Situation 3:
A secretary, who works on the 21st floor of an office building, is blind and uses a service animal. The building design is a complex maze of hallways and cubicles.


  • Locate the individual’s desk reasonably close to the exit and practice evacuation techniques. (Loy commented that assigning a person with a disability, to a specific location based on the fact that the individual has a disability might be seen as discriminatory segregation, despite the fact that it is done solely to ensure the person's safety. However, this potential problem can usually be overcome by involving the employee with the disability in the decision-making process. If the employee prefers to be moved to a location closer to an exit, then this accommodation is likely appropriate.

    Another consideration advanced by a Seminar participant on this issue was that placing the individual next to the exit and making this her main means to evacuate may cause more problems. Specifically, the exit door may be impacted by the emergency, and the individual may not have any other recourse.)
  • Provide the individual with tactile maps and clues, so that she becomes familiar with the alternate exits and can locate them on her own.
  • Provide the individual and service animal with plenty of one-on-one training, to include mobility training, so that she becomes familiar with the tactile signals.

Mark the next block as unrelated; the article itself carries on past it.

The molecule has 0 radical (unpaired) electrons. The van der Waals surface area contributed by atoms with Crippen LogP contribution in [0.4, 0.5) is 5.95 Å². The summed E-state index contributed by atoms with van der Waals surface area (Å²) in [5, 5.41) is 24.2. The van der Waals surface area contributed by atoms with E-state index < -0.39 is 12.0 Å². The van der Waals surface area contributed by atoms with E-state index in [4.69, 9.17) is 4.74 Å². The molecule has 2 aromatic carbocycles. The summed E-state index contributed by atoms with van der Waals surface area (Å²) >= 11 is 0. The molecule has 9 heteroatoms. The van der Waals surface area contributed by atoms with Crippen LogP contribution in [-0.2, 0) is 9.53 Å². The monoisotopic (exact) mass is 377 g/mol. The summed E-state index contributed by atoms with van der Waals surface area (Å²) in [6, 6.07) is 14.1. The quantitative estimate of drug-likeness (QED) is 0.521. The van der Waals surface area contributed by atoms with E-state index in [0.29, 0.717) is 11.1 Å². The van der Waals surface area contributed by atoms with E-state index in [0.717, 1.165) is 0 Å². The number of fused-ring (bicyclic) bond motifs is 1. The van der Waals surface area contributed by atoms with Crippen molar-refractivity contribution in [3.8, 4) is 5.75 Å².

• Provide the service animal with equipment or devices that will allow it to assist the employee. For example, provide a service dog with booties for his feet. This may help the dog negotiate hot surfaces or broken glass.
  • Install an alarm system that signals where an exit is located.
  • Tape record simulations. (Loy and Batiste built on this concept, explaining to Seminar participants tape-recorded simulations could be provided to the employee. The recording would advise the individual of alternative exit routes throughout a building.)
Participants of the Seminar

Seminar participants listened as common situations were presented, and then provided possible solutions.

Situation 4:
A warehouse worker, who is deaf, works in an environment where heavy pieces of machinery move at high speeds. Because of the fast-paced environment, the worker has difficulty recognizing emergency signals.


  • Install strobe lights strategically throughout the warehouse.
  • Install mirrors on all intersections within the warehouse.
  • Install a device in a strategic location that vibrates or provide the individual with a vibrating pager to alert them of an emergency.
  • Inform other employees of the situation, so that they can be watchful and careful as well.
  • Provide the individual with a brightly colored vest or hat. (Loy and Batiste commented that this is a controversial solution, as the individual may not want to be pointed out. The best thing to do is talk with the employee about the available options and determine the option that works best for all involved.)

Situation 5:
A clerical assistant with mental retardation has difficulty quickly evacuating her workplace.


  • Implement the buddy system, consisting of a team of colleagues to assist the individual.
  • Utilize a series of pictograms to help the individual understand that there is an emergency situation or a drill and describe what steps must be taken to get to safety.
  • Make emergency preparedness a part of the individual’s job coaching experience.
  • Color code fire doors.